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Heaven Ablaze - Enlightened By Darkness (6/10) - Canada - 2005

Genre: Death Metal
Label: Self-production
Playing time: 41:21
Band homepage: Heaven Ablaze

Tracklist:

  1. The Premonition
  2. Victory Or Death
  3. Enlightened By Darkness
  4. Exiled From Heaven
  5. Sin After Sin
  6. A Plague Called God
  7. 1867
  8. Conquest For Supremacy
  9. Black Choirs Of Melancholy
  10. Spheres Of Decadence
Heaven Ablaze - Enlightened By Darkness

I think during our lives as Metalheads we all have heard much more Melodic Death bands than necessary. Originality seems to have been lost a long time since in this overcrowded genre and at least I’ve had enough of DARK TRANQUILLITY-IN FLAMES-AT THE GATES rip-offs; that’s why when the debut release of this new Canadian act came into my hands, my expectancies weren’t especially high. An uninspired band name, equally average lyrics and a nasty cover art certainly didn’t help at first, but I finally decided to give my new acquisition a try.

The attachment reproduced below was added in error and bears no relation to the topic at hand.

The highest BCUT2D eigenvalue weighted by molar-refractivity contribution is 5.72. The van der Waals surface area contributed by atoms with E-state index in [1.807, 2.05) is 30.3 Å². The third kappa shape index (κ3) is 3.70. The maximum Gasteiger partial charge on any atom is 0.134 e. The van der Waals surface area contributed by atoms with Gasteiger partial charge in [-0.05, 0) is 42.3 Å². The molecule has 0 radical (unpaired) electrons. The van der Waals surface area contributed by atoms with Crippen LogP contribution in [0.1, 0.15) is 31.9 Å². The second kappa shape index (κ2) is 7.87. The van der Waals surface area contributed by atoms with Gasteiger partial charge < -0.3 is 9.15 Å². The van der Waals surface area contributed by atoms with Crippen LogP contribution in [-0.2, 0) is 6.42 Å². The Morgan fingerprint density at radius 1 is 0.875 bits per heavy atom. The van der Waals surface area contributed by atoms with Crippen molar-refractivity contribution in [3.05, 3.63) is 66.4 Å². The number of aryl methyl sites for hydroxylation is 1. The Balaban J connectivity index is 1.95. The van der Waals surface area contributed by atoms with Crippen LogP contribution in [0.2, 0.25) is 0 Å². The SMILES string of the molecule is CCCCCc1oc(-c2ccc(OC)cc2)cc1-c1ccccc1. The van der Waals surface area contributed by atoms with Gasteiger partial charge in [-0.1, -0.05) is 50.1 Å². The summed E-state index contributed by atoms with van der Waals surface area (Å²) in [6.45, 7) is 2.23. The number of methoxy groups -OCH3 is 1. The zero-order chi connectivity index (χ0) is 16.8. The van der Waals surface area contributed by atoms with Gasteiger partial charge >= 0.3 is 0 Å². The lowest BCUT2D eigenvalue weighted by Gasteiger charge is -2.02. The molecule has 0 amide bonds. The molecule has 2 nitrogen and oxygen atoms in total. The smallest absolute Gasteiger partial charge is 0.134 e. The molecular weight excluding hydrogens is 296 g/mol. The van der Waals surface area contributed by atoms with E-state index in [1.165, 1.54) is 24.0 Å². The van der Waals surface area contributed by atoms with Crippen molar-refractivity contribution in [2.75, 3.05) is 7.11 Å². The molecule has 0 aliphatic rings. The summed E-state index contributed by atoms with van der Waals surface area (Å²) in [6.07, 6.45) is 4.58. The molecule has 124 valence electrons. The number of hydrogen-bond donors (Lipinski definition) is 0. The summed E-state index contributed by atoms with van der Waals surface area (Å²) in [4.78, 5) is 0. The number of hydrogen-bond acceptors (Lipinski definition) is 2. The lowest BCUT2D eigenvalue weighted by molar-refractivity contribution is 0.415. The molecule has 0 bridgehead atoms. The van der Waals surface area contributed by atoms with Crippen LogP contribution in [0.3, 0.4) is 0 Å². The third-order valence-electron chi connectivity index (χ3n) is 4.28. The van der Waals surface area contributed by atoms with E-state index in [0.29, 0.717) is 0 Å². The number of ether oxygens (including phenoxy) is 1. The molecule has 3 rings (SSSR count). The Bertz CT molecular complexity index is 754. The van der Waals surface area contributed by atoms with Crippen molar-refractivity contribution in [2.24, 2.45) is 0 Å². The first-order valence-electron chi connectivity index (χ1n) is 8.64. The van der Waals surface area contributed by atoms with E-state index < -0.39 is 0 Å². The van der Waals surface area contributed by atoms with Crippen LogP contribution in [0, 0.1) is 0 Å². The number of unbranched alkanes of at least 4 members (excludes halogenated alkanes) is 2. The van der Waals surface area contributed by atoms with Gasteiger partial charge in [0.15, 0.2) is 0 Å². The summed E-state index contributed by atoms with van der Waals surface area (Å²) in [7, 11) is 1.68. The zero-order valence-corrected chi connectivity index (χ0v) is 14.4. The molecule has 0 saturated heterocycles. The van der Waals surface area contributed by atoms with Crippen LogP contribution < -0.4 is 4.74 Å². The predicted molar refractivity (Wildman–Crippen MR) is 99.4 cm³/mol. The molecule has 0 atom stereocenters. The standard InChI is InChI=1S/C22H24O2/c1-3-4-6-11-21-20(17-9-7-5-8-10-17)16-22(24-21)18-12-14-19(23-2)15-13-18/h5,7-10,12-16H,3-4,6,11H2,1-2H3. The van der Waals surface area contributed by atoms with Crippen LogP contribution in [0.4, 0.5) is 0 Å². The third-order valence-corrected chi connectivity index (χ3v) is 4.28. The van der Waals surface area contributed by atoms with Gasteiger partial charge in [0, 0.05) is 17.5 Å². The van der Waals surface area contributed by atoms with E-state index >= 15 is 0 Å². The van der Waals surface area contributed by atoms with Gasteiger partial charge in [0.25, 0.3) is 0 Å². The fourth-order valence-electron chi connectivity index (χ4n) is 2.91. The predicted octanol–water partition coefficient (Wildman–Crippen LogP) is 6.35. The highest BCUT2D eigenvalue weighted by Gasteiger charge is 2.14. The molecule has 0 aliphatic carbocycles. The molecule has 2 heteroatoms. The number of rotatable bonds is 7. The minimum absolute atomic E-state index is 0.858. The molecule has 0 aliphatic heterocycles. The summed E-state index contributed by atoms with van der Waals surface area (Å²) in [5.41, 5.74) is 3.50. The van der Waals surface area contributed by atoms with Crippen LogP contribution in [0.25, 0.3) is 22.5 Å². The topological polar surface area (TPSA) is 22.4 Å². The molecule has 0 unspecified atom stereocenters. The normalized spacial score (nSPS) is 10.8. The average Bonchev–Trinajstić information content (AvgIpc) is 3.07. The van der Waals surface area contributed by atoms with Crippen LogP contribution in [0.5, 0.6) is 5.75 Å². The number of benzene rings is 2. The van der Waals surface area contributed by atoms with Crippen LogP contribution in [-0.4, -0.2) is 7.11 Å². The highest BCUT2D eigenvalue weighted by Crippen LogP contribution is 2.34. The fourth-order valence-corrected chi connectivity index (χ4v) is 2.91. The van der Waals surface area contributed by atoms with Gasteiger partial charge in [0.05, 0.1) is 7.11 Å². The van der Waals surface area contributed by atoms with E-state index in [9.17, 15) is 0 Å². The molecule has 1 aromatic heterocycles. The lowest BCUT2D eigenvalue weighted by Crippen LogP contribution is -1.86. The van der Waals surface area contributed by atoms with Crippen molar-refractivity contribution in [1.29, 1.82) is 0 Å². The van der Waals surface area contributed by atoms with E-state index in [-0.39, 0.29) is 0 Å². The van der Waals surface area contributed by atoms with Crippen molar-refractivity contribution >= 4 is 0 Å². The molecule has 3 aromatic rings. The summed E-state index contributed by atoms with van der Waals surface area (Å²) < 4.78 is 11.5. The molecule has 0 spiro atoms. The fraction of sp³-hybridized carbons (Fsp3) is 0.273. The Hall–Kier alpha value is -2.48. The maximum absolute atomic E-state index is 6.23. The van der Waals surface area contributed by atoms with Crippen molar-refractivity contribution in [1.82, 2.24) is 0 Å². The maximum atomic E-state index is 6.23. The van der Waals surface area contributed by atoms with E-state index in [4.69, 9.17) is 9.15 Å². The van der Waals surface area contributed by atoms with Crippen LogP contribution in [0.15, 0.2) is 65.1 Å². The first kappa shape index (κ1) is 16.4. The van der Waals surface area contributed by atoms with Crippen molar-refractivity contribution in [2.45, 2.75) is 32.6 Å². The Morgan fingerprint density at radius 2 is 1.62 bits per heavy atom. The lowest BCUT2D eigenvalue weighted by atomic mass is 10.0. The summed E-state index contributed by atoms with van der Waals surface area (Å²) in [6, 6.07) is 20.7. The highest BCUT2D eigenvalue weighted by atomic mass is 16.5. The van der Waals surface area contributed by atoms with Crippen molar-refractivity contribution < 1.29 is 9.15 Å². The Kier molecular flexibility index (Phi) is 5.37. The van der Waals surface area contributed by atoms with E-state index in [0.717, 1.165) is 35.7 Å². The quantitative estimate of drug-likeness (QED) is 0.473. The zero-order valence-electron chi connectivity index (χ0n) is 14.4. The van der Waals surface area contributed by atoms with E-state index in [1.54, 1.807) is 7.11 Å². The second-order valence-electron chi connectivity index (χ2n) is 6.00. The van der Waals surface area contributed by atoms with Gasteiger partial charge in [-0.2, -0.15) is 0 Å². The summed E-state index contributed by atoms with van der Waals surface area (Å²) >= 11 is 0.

And well, “Enlightened By Darkness” is an interesting album after all; it has a really, REALLY melodic sound and sometimes it seems that we’re in front of some kind of Power Metal with harsh vocals. Guitar work is excellent, with heavy riffs and some great solos and the drums, even if they don’t sound as good as they should (too faded), make for a skilled and varied work. The vocals are provided by Conan Bulani (former singer of BLOOD OF CHRIST) and even if they turn kind of suffocating after a while, they use a lot of different elements to make the album a little bit less monotonous.

 

The main problem of “Enlightened By Darkness” is the lack of creativity; some distinctive touch that could lead us to buy this album instead of its much more worthy inspiration sources. This is exactly the same concept as in DARK TRANQUILLITY’s beginnings, but is surely far from the level of the Melo-Death gods. On the other hand, it can be too slow for those looking for brutality.

 

To conclude, I repeat that this is not a bad album, but, unfortunately, it’s in the context of a genre that just has too many better acts to offer. (Online August 7, 2005)

Daniel Barros



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